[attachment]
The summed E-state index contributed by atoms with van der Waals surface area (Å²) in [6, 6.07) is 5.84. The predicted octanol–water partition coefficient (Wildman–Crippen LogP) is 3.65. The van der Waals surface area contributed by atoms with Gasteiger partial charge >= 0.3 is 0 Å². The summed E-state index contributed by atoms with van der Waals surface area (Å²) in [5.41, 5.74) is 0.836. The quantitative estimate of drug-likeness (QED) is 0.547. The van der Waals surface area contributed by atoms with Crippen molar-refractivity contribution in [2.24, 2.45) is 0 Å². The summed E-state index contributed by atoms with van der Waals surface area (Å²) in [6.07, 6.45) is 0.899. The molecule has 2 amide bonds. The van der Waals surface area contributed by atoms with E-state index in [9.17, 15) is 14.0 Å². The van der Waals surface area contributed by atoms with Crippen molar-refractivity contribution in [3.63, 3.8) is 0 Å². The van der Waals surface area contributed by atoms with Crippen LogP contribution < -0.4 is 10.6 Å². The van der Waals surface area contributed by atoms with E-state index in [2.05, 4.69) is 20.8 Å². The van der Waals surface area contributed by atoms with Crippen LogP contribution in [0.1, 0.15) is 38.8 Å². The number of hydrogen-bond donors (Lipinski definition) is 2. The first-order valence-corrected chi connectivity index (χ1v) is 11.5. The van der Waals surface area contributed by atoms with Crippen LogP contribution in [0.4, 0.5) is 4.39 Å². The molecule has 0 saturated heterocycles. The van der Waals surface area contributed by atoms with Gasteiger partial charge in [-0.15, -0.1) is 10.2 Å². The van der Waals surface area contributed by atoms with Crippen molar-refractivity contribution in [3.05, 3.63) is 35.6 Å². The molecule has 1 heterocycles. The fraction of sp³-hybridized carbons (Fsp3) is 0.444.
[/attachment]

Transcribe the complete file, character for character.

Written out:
The summed E-state index contributed by atoms with van der Waals surface area (Å²) in [6, 6.07) is 5.84. The predicted octanol–water partition coefficient (Wildman–Crippen LogP) is 3.65. The van der Waals surface area contributed by atoms with Gasteiger partial charge >= 0.3 is 0 Å². The summed E-state index contributed by atoms with van der Waals surface area (Å²) in [5.41, 5.74) is 0.836. The quantitative estimate of drug-likeness (QED) is 0.547. The van der Waals surface area contributed by atoms with Crippen molar-refractivity contribution in [2.24, 2.45) is 0 Å². The summed E-state index contributed by atoms with van der Waals surface area (Å²) in [6.07, 6.45) is 0.899. The molecule has 2 amide bonds. The van der Waals surface area contributed by atoms with E-state index in [9.17, 15) is 14.0 Å². The van der Waals surface area contributed by atoms with Crippen molar-refractivity contribution in [3.63, 3.8) is 0 Å². The van der Waals surface area contributed by atoms with Crippen LogP contribution < -0.4 is 10.6 Å². The van der Waals surface area contributed by atoms with E-state index in [2.05, 4.69) is 20.8 Å². The van der Waals surface area contributed by atoms with Crippen LogP contribution in [0.1, 0.15) is 38.8 Å². The number of hydrogen-bond donors (Lipinski definition) is 2. The first-order valence-corrected chi connectivity index (χ1v) is 11.5. The van der Waals surface area contributed by atoms with Crippen LogP contribution in [0.4, 0.5) is 4.39 Å². The molecule has 0 saturated heterocycles. The van der Waals surface area contributed by atoms with Gasteiger partial charge in [-0.15, -0.1) is 10.2 Å². The van der Waals surface area contributed by atoms with Crippen molar-refractivity contribution in [3.05, 3.63) is 35.6 Å². The molecule has 1 heterocycles. The fraction of sp³-hybridized carbons (Fsp3) is 0.444.